Medicine recognizes two types of androgynous. A true androgynous has both male and female sexual glands, while a Pseudohermaphrodite has the appearance of both male and female sexual organs, although the individual actually has only one set of sexual glands.
Generally speaking, there is a requirement that the animal be a certain age and sex in order to be sanctified as a specific sacrifice to be brought on the altar. It is therefore hardly surprising that animals whose sex cannot be determined cannot be brought as sacrifices, as is taught on today’s daf (=page) by Rabbi Eliezer.
Rabbi Eliezer offers a list of animals that can neither “become holy nor can cause holiness,” and included in the list are animals found to be either a tumtum or an androgynous. Each of these conditions refers to a situation where the animal’s sexual identification is questionable. An androgynous appears to have both male and female sexual organs, while a tumtum does not appear to have any external sexual organs that would identify it as either male or female.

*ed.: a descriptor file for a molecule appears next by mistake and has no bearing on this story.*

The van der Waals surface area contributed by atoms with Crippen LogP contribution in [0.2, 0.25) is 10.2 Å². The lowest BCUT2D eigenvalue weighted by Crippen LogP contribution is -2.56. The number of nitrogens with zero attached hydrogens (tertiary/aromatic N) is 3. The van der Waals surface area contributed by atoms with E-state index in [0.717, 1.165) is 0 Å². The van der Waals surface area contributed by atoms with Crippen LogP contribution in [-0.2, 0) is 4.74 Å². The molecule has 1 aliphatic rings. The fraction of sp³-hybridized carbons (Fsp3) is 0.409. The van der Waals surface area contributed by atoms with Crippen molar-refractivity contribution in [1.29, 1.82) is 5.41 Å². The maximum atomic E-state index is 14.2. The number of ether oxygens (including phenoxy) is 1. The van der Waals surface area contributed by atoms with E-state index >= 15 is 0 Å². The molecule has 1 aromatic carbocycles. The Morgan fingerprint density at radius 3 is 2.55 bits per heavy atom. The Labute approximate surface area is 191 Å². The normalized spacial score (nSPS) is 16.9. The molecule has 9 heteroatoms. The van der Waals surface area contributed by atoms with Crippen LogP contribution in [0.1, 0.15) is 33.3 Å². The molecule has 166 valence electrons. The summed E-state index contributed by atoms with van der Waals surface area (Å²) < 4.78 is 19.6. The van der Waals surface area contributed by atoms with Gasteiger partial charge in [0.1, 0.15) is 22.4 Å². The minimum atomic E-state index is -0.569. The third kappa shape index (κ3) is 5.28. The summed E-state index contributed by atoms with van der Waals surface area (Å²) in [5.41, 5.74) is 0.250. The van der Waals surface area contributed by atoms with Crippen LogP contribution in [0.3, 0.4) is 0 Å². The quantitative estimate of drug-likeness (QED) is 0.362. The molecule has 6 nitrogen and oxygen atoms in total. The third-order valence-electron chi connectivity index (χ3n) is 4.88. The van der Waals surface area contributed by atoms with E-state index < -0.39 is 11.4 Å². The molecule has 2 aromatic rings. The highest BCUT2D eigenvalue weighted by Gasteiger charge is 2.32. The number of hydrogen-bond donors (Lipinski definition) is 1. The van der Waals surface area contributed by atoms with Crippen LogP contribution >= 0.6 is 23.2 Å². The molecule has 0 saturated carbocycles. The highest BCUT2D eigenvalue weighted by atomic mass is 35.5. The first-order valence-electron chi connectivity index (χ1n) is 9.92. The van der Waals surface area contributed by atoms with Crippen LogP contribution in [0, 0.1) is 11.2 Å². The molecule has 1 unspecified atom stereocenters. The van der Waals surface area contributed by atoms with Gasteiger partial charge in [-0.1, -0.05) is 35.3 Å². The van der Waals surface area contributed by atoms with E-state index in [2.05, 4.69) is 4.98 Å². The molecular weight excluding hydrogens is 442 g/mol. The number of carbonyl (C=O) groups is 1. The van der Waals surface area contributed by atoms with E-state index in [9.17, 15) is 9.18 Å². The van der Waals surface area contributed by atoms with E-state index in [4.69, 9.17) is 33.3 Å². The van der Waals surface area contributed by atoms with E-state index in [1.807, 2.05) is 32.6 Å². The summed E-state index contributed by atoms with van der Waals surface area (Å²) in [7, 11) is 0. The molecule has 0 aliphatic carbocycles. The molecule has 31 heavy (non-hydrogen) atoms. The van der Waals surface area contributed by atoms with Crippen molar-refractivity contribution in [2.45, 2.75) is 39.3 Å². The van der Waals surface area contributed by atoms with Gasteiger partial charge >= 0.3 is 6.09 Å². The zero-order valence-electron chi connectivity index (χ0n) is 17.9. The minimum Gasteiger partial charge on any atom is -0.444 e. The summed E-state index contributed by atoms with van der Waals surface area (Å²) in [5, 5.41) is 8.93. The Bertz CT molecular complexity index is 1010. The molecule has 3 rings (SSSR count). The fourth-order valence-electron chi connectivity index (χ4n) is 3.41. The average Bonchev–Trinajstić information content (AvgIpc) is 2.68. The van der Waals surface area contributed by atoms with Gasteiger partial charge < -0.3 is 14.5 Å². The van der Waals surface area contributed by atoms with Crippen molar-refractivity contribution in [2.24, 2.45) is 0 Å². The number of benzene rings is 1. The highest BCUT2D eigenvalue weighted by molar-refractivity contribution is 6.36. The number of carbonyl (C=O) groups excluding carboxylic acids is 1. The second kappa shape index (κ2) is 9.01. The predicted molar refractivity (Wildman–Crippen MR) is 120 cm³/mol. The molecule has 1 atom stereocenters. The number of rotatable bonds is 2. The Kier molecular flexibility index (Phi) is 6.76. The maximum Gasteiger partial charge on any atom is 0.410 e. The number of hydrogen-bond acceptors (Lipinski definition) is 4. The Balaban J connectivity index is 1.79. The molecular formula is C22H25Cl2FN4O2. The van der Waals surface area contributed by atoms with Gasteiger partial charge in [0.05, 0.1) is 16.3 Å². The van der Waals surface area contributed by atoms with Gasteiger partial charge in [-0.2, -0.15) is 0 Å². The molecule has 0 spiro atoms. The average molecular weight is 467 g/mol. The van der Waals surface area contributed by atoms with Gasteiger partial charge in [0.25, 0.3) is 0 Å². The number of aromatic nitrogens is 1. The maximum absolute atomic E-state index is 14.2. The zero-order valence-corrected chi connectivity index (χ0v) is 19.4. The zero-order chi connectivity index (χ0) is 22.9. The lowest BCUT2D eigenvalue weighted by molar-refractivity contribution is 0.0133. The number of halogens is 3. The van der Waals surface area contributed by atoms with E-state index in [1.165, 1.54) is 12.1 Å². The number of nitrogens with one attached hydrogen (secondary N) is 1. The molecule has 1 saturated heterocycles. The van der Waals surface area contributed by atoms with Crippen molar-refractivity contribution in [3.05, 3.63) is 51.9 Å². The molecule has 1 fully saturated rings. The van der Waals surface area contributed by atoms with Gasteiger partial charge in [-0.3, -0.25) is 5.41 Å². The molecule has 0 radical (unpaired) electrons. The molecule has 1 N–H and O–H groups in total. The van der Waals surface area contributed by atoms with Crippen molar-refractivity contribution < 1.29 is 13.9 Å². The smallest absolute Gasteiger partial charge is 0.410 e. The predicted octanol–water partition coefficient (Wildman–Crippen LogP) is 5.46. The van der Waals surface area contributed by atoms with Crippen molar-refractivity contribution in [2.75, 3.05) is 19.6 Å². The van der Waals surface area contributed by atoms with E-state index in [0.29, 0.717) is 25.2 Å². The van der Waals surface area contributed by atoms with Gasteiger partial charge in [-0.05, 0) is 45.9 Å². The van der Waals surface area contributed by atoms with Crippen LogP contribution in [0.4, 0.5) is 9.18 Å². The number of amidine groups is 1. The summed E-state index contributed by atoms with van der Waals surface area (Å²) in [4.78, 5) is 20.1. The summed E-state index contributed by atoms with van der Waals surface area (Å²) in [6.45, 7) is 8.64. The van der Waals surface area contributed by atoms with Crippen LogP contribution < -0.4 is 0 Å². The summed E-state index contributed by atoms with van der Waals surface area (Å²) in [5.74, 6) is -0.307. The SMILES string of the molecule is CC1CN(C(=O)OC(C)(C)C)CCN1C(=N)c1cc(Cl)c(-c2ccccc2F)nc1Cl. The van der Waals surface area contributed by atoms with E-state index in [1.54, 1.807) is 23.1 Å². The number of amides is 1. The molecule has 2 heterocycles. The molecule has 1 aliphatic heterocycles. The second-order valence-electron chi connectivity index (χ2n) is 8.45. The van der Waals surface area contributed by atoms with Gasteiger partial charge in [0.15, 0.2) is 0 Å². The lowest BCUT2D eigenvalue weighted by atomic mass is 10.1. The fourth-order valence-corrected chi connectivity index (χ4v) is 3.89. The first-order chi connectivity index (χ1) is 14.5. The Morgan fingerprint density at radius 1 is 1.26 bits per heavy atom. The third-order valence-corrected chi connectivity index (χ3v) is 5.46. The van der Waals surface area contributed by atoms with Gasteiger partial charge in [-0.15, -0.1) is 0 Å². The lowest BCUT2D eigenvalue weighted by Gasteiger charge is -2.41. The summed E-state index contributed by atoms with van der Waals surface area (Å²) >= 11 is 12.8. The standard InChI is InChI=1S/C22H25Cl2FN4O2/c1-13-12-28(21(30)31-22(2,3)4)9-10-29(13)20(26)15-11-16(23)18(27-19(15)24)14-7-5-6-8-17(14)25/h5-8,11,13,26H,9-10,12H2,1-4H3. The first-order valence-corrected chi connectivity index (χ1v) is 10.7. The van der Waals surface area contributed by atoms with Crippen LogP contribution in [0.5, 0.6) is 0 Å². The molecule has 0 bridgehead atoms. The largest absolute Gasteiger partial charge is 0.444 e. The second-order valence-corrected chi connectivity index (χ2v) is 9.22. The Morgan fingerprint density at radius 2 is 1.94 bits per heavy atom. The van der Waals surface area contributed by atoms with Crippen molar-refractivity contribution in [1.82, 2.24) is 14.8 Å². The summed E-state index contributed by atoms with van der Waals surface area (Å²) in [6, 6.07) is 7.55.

According to the Gemara in Massekhet Yevamot (daf 83) there is some question about how to approach animals with these conditions. Rabbi Yossi suggests that an androgynous is a beryah bifnei atzmah – a unique creature who cannot be treated either as male or as female. The rishonim have different approaches to the definition of beryah bifnei atzmah. Tosafot understand the concept as a permanent situation of safek, of doubt, suggesting that since we cannot expect to ever ascertain whether the individual is male or female we refer to such a person as a unique creature. The Ramban, on the other hand, accepts the simple meaning of the expression, and rules that an androgynous is truly viewed by the halakhah as a creature that is neither male nor female.